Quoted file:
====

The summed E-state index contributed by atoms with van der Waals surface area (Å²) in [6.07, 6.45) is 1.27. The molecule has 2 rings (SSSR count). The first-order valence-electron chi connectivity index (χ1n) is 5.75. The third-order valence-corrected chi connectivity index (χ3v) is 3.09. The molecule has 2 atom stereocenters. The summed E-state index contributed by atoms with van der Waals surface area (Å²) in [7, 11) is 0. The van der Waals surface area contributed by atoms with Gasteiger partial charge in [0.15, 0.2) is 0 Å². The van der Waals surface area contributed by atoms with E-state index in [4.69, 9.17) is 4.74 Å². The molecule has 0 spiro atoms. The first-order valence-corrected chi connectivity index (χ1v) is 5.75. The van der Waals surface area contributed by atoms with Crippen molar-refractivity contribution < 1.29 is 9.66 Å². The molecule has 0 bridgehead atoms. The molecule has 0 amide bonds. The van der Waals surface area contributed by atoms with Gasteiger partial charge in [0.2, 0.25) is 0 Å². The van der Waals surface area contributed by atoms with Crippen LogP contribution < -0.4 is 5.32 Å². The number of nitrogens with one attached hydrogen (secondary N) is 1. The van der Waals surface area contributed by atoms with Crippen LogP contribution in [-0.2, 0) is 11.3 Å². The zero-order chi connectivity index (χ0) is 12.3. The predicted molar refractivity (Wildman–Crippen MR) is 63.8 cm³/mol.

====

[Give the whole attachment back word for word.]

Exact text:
The summed E-state index contributed by atoms with van der Waals surface area (Å²) in [6.07, 6.45) is 1.27. The molecule has 2 rings (SSSR count). The first-order valence-electron chi connectivity index (χ1n) is 5.75. The third-order valence-corrected chi connectivity index (χ3v) is 3.09. The molecule has 2 atom stereocenters. The summed E-state index contributed by atoms with van der Waals surface area (Å²) in [7, 11) is 0. The van der Waals surface area contributed by atoms with Gasteiger partial charge in [0.15, 0.2) is 0 Å². The van der Waals surface area contributed by atoms with E-state index in [4.69, 9.17) is 4.74 Å². The molecule has 0 spiro atoms. The first-order valence-corrected chi connectivity index (χ1v) is 5.75. The van der Waals surface area contributed by atoms with Crippen molar-refractivity contribution < 1.29 is 9.66 Å². The molecule has 0 bridgehead atoms. The molecule has 0 amide bonds. The van der Waals surface area contributed by atoms with Gasteiger partial charge in [0.2, 0.25) is 0 Å². The van der Waals surface area contributed by atoms with Crippen LogP contribution < -0.4 is 5.32 Å². The number of nitrogens with one attached hydrogen (secondary N) is 1. The van der Waals surface area contributed by atoms with Crippen LogP contribution in [-0.2, 0) is 11.3 Å². The zero-order chi connectivity index (χ0) is 12.3. The predicted molar refractivity (Wildman–Crippen MR) is 63.8 cm³/mol.